Production of Reactive Oxygen Species by Complex I (NADH:Ubiquinone Oxidoreductase) from Escherichia coli and Comparison to the Enzyme from Mitochondria †

Medical Research Council Dunn Human Nutrition Unit, Wellcome Trust/MRC Building, Hills Road, Cambridge, CB2 0XY, United Kingdom.
Biochemistry (Impact Factor: 3.19). 04/2008; 47(12):3964-71. DOI: 10.1021/bi702243b
Source: PubMed

ABSTRACT The generation of reactive oxygen species by mitochondrial complex I (NADH:ubiquinone oxidoreductase) is considered a significant cause of cellular oxidative stress, linked to neuromuscular diseases and aging. Defining its mechanism is important for the formulation of causative connections between complex I defects and pathological effects. Oxygen is probably reduced at two sites in complex I, one associated with NADH oxidation in the mitochondrial matrix and the other associated with ubiquinone reduction in the membrane. Here, we study complex I from Escherichia coli, exploiting similarities and differences in the bacterial and mitochondrial enzymes to extend our knowledge of O2 reduction at the active site for NADH oxidation. E. coli and bovine complex I reduce O2 at essentially the same rate, with the same potential dependence (set by the NAD (+)/NADH ratio), showing that the rate-determining step is conserved. The potential dependent rate of H2O2 production does not correlate to the potential of the distal [2Fe-2S] cluster N1a in E. coli complex I, excluding it as the point of O2 reduction. Therefore, our results confirm previous proposals that O2 reacts with the fully reduced flavin mononucleotide. Assays for superoxide production by E. coli complex I were prone to artifacts, but dihydroethidium reduction showed that, upon reducing O2, it produces approximately 20% superoxide and 80% H2O2. In contrast, bovine complex I produces 95% superoxide. The results are consistent with (but do not prove) a specific role for cluster N1a in determining the outcome of O2 reduction; possible reaction mechanisms are discussed.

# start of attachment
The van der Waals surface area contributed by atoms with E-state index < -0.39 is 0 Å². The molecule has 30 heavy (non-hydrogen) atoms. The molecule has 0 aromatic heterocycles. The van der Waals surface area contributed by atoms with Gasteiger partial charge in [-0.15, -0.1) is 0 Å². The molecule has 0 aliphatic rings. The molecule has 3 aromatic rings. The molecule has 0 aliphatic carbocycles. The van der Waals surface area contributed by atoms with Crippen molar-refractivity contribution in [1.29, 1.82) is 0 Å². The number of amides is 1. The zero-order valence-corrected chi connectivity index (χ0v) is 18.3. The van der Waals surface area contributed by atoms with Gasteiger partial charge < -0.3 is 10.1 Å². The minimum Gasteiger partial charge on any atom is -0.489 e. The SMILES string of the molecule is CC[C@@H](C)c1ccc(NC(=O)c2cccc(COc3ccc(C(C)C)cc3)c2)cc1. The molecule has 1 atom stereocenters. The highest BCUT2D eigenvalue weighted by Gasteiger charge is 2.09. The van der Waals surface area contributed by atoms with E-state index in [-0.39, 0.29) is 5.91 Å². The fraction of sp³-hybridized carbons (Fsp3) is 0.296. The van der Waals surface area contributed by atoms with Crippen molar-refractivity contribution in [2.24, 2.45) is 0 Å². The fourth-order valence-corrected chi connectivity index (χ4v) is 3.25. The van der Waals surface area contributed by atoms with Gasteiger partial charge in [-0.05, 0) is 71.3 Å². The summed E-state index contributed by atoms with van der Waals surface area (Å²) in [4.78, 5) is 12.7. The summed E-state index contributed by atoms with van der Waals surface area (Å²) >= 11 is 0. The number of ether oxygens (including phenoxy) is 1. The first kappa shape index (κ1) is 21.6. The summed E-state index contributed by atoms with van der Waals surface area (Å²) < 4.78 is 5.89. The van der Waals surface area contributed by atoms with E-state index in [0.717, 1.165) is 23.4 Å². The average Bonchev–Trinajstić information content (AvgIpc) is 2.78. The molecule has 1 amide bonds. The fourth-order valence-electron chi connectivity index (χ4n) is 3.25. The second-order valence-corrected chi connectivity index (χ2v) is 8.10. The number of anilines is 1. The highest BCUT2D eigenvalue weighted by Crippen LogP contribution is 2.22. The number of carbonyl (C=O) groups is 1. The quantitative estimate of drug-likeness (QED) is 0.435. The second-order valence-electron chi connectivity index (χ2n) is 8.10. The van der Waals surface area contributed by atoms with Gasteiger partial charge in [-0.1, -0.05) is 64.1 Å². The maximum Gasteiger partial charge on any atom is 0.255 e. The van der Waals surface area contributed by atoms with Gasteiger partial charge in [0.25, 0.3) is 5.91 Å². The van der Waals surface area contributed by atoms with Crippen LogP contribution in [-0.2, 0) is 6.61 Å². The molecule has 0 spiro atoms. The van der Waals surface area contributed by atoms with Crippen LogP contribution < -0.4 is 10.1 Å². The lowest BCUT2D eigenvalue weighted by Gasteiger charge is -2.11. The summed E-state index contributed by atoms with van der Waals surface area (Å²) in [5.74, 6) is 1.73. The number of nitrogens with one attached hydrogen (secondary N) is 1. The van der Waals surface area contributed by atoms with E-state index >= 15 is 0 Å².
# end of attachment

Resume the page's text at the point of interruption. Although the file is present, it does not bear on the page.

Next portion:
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Available from: Martin Stephen King, Dec 19, 2013
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